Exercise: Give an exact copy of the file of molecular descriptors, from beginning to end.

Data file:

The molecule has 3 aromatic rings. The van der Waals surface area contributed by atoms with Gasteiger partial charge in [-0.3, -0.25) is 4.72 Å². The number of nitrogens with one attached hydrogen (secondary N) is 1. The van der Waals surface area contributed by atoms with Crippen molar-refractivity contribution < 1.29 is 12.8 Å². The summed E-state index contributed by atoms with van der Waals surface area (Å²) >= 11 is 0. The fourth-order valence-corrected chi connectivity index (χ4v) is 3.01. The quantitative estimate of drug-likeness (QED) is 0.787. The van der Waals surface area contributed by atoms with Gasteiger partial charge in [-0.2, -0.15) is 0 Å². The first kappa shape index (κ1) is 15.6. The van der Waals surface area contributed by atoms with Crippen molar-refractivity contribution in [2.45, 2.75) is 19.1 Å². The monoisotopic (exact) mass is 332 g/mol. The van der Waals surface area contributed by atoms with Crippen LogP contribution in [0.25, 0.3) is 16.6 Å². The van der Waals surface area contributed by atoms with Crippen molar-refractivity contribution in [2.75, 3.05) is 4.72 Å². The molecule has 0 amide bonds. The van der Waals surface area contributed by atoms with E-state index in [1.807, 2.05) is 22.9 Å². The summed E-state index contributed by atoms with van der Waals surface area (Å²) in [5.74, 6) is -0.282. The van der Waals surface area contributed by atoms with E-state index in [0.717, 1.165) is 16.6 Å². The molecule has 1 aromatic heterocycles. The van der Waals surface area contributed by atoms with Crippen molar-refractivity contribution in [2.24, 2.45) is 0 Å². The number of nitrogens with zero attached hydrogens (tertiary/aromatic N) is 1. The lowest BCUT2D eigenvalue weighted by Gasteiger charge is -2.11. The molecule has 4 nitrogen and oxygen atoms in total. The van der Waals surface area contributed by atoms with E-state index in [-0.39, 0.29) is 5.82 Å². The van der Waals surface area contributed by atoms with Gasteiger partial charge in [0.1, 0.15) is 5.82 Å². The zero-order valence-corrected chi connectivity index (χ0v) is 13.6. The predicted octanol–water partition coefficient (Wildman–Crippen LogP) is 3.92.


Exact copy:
The molecule has 3 aromatic rings. The van der Waals surface area contributed by atoms with Gasteiger partial charge in [-0.3, -0.25) is 4.72 Å². The number of nitrogens with one attached hydrogen (secondary N) is 1. The van der Waals surface area contributed by atoms with Crippen molar-refractivity contribution < 1.29 is 12.8 Å². The summed E-state index contributed by atoms with van der Waals surface area (Å²) >= 11 is 0. The fourth-order valence-corrected chi connectivity index (χ4v) is 3.01. The quantitative estimate of drug-likeness (QED) is 0.787. The van der Waals surface area contributed by atoms with Gasteiger partial charge in [-0.2, -0.15) is 0 Å². The first kappa shape index (κ1) is 15.6. The van der Waals surface area contributed by atoms with Crippen molar-refractivity contribution in [2.45, 2.75) is 19.1 Å². The monoisotopic (exact) mass is 332 g/mol. The van der Waals surface area contributed by atoms with Crippen LogP contribution in [0.25, 0.3) is 16.6 Å². The van der Waals surface area contributed by atoms with Crippen molar-refractivity contribution in [2.75, 3.05) is 4.72 Å². The molecule has 0 amide bonds. The van der Waals surface area contributed by atoms with E-state index in [1.807, 2.05) is 22.9 Å². The summed E-state index contributed by atoms with van der Waals surface area (Å²) in [5.74, 6) is -0.282. The van der Waals surface area contributed by atoms with E-state index in [0.717, 1.165) is 16.6 Å². The molecule has 1 aromatic heterocycles. The van der Waals surface area contributed by atoms with Crippen molar-refractivity contribution in [2.24, 2.45) is 0 Å². The number of nitrogens with zero attached hydrogens (tertiary/aromatic N) is 1. The lowest BCUT2D eigenvalue weighted by Gasteiger charge is -2.11. The molecule has 4 nitrogen and oxygen atoms in total. The van der Waals surface area contributed by atoms with E-state index in [-0.39, 0.29) is 5.82 Å². The van der Waals surface area contributed by atoms with Gasteiger partial charge in [0.1, 0.15) is 5.82 Å². The zero-order valence-corrected chi connectivity index (χ0v) is 13.6. The predicted octanol–water partition coefficient (Wildman–Crippen LogP) is 3.92.